Although most of the news on the property front is downbeat it is possible to see both the rapid expansion of the past and the rapid expansion of the future.
Despite current problems with dynamic economies based on industry, service, shipping and logistics, Shenzhen and Guangzhou are China’s fastest-changing cities.
Ten years ago, the Minnan Hotel dominated the skyline in Xiamen, a special economic zone on the Taiwan Strait. At 550 feet tall — about the size of the skyscrapers that abut New York’s Central Park — it was a conspicuous outlier in a developing city.
Now, it’s beginning to look like a tree in a forest, as buildings just as tall have popped up across the waterfront and in the city center.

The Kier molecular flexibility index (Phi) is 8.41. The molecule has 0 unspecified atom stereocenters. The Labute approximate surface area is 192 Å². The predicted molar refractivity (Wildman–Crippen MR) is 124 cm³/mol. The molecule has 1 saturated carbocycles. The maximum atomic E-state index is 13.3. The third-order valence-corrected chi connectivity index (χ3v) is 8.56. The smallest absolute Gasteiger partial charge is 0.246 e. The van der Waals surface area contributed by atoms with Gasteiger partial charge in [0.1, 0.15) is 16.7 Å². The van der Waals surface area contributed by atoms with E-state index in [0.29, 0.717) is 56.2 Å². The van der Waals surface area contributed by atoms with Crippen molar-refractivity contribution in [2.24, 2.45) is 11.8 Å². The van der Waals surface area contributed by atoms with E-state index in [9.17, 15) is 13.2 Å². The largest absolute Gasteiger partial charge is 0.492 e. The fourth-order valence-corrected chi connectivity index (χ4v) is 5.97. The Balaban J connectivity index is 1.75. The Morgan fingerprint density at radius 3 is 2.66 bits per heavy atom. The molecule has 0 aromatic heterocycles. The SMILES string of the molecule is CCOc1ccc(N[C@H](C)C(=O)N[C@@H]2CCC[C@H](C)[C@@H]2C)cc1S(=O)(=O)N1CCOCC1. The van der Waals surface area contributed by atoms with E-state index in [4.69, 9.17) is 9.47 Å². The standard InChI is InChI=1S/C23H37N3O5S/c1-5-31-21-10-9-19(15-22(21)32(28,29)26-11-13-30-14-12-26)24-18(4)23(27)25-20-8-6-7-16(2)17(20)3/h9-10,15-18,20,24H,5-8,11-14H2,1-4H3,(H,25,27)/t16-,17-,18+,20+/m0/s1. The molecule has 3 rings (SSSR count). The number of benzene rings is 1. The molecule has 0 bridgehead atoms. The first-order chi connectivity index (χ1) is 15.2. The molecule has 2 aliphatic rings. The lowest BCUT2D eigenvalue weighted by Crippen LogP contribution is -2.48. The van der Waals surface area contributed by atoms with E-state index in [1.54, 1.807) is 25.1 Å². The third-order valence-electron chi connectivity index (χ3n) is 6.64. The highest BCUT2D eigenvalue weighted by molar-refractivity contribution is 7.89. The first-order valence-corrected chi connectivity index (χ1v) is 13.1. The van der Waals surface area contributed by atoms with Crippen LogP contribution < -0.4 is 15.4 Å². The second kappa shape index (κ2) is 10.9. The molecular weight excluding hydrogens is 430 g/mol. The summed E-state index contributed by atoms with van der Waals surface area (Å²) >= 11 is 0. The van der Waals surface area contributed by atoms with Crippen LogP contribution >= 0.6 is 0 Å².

But development in Xiamen hasn’t been nearly as rapid as in Shenzhen or Guangzhou, two cities on the Pearl River Delta. With dynamic economies based on industry, service, shipping and logistics, they are China’s fastest-changing cities.
Hong Kong, Shanghai and Beijing round out the top five. They’re followed by Dalian and Nanjing, two cities that have emerged as factory-based growth centers, but are also turning into vibrant markets for consumer goods.
These rankings are based on three measures:
Economic growth using indexed data from the Chinese Academy of Social Sciences (CASS), a state research agency. (Smaller industrial boomtowns like Hefei and Suzhou scored particularly well by this measure.)
The growth of each city as a market.
The cities’ skylines. The government that didn’t officially use the word ‘urbanization’ until the late ’90s. Skyscrapers and cranes may be the best marker of globalization’s effect on China. Each city was ranked by the aggregate height of its skyline.